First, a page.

Have you ever been to a summer kid-friendly picnic that didn’t have someone pull out a bag of water balloons?  They’re pretty much a given for us.  A fun game for kids that has lasted the test of time is the water balloon toss.  Have two kids stand close together and toss the balloon back and forth trying not to drop it.  Gradually have them move apart and continue to toss the balloon.  Eventually, someone will drop the balloon and get splashed with water.  (Note: Some kids may scare at this at first.  Show them ahead of time what will happen to avoid tears.)

A Whole New Water Balloon World

Oh Pinterest!  Where were you when I was a kid!  Anyway, a quick glance at Pinterest unloads on the amazing creativity all with a little water balloon.  I can’t wait to try the Glow in the Dark Water Balloons, Water Balloon Art and Water Balloon Pinatas.

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Bubbles

Children love bubbles!  Bottles of bubbles are a cheap way to entertain the kids for hours.  Experiment with different sizes and shapes of bubble wands.  Bubble machines are a fun alternative, too.

Fun with Pinterest

Just like all the others, bubbles can also be enhanced by doing a little searching on Pinterest.  We love the idea of Geometric Bubbles for the older kids.  Giant Bubbles and Painting with Bubbles are both on our list of things to try this summer!

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The possibilities are limitless.  We think summer may need to last all year long!

 

Guest Blog: Top Five Distractions for Children in the Classroom

From Buzzies.

Parents and teachers know that it can be challenging to keep children focused and on task. Classrooms are full of distractions, especially for children with attention deficit disorders or autism spectrum disorders. It is important to understand why children are distracted so that we can create calm and focused learning spaces.

Here are the top five distractions for children in the classroom, according to Neuropsychologist Dr. Amy Serin:

1) internal distractions, internal thoughts, anxiety, etc.
2) sensory sensitivities, too much noise, light, temperature sensitivities, etc.
3) too much sitting still- kids need to move in order to stay focused. Sitting still for too long makes it hard
4) Sudden distractions- loud noises, other kids chatting, etc and
5) Teacher talking too long…kids attention spans are short and teaching in a way that exceeds these spans will mean distractibility because the methods aren’t developmentally appropriate.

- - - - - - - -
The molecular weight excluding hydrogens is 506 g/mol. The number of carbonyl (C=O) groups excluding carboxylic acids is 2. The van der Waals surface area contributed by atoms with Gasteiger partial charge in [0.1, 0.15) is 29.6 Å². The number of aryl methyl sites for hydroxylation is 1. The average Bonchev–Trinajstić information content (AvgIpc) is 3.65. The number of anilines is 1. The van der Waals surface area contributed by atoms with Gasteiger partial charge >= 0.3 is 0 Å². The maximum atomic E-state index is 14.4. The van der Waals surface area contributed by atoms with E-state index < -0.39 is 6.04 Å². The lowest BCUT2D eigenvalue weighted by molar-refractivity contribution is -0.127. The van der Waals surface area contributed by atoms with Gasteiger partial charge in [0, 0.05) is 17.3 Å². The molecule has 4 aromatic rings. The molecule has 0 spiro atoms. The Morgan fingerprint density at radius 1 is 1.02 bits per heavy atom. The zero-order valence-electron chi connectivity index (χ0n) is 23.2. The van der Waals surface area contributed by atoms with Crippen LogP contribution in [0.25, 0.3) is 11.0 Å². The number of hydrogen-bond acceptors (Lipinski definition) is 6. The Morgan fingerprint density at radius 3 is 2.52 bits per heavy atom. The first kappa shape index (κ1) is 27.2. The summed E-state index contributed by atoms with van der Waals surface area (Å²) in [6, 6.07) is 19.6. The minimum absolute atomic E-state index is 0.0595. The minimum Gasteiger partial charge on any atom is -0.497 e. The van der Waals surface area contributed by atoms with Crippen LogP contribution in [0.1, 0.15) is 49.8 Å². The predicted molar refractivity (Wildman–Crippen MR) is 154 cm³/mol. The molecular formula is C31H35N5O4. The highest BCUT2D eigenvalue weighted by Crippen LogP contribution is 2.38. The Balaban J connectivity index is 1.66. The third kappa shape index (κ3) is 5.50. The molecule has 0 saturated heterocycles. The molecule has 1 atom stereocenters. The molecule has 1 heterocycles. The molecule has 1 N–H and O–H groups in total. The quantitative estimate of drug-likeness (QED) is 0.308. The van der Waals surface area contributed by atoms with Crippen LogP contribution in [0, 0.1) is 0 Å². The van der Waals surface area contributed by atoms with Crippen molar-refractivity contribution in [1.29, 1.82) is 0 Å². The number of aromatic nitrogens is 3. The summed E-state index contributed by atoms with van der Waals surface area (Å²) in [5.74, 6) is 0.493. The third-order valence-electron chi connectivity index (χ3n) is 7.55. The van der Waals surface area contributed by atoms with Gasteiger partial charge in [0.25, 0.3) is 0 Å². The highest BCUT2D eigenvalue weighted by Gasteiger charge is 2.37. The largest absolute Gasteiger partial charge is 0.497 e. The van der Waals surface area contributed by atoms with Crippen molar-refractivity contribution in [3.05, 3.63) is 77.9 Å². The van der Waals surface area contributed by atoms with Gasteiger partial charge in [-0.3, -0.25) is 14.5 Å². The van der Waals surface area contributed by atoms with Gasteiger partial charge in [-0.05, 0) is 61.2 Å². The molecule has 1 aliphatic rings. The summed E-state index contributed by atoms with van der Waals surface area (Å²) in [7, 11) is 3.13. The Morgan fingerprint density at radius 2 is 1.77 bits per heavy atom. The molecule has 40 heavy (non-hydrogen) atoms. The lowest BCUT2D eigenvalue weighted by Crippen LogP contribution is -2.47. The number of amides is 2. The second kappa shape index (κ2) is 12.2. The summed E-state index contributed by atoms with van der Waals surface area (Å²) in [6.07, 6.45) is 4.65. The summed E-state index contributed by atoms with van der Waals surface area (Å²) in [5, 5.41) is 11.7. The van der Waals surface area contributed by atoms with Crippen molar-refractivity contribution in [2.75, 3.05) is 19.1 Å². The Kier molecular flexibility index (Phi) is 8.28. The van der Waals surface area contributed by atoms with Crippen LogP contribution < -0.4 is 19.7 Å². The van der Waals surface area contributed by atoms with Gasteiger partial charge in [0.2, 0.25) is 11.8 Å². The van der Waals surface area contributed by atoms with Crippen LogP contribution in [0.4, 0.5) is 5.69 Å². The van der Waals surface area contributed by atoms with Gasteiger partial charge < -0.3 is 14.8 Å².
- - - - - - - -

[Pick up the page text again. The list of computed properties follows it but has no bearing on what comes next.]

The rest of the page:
Buzzies can help some children to focus by lessening reactivity to sensory distractions and by lowering stress associated with internal thoughts or distractions. Buzzies basic is a version of Buzzies that children can take anywhere and use in the classroom. Buzzies original and Buzzies basic act passively and in real time, they don’ t just buzz to remind a kid to pay attention. There is nothing like Buzzies! Fidget toys, reminders, teacher prompts, etc. all can be helpful but Buzzies work continuously and in real time to help reduce the stress response, which can lead to better focus in some children.

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5 Tips for Helping Teens and Adults with Autism Manage Stress

In Bugsley’s Blog, we talk a lot about issues faced by autistic children, aspergers and sensory processing disorder.  In regards to these conditions, there are a lot of things that we, as a community, have learned over the years, and there are a lot of things that we still don’t know.  But, one thing we know for sure is that children living with autism, aspergers and sensory processing disorder grow up to be adults with the same conditions.

Many of the issues that these children live with, they will continue to live with as they become adults and this can lead to added stress.  And just like anyone else, autistic people can have stress from many areas of everyday life.  An autistic person that is not handling stress well may have any of these key signs: anxiety, crying spells, depression, desperation, difficulty concentrating, feeling overwhelmed, hopelessness, lack of enjoyment, nervousness, sadness, thoughts of suicide, trouble sleeping or worry.  But, there are lots of ways to help people living with autism to cope and manage stress.  Here are several.

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from raisesmartkid.com

Help Them Engage in a Hobby – Hobbies help people to relax, recharge and are a good release of stress.  The possibilities for a rewarding hobby are as numerous as the stars.  Perhaps one may be interested in a creative hobby like music, painting, knitting or woodwork.  Reading is a good hobby.  Some like mysteries or poetry.  Maybe writing poetry, as well as reading.  Maybe a sport like soccer or running.  Do a little exploring to find out what you enjoy.

Let Them Make Home Decisions – Sometimes loss of control is a trigger of stress.  Returning some control, even small things, can help alleviate some stress.  Choosing what to eat for dinner, what to watch on TV, when to complete household chores and what to do on a Saturday afternoon may be things that will help give back some lost control.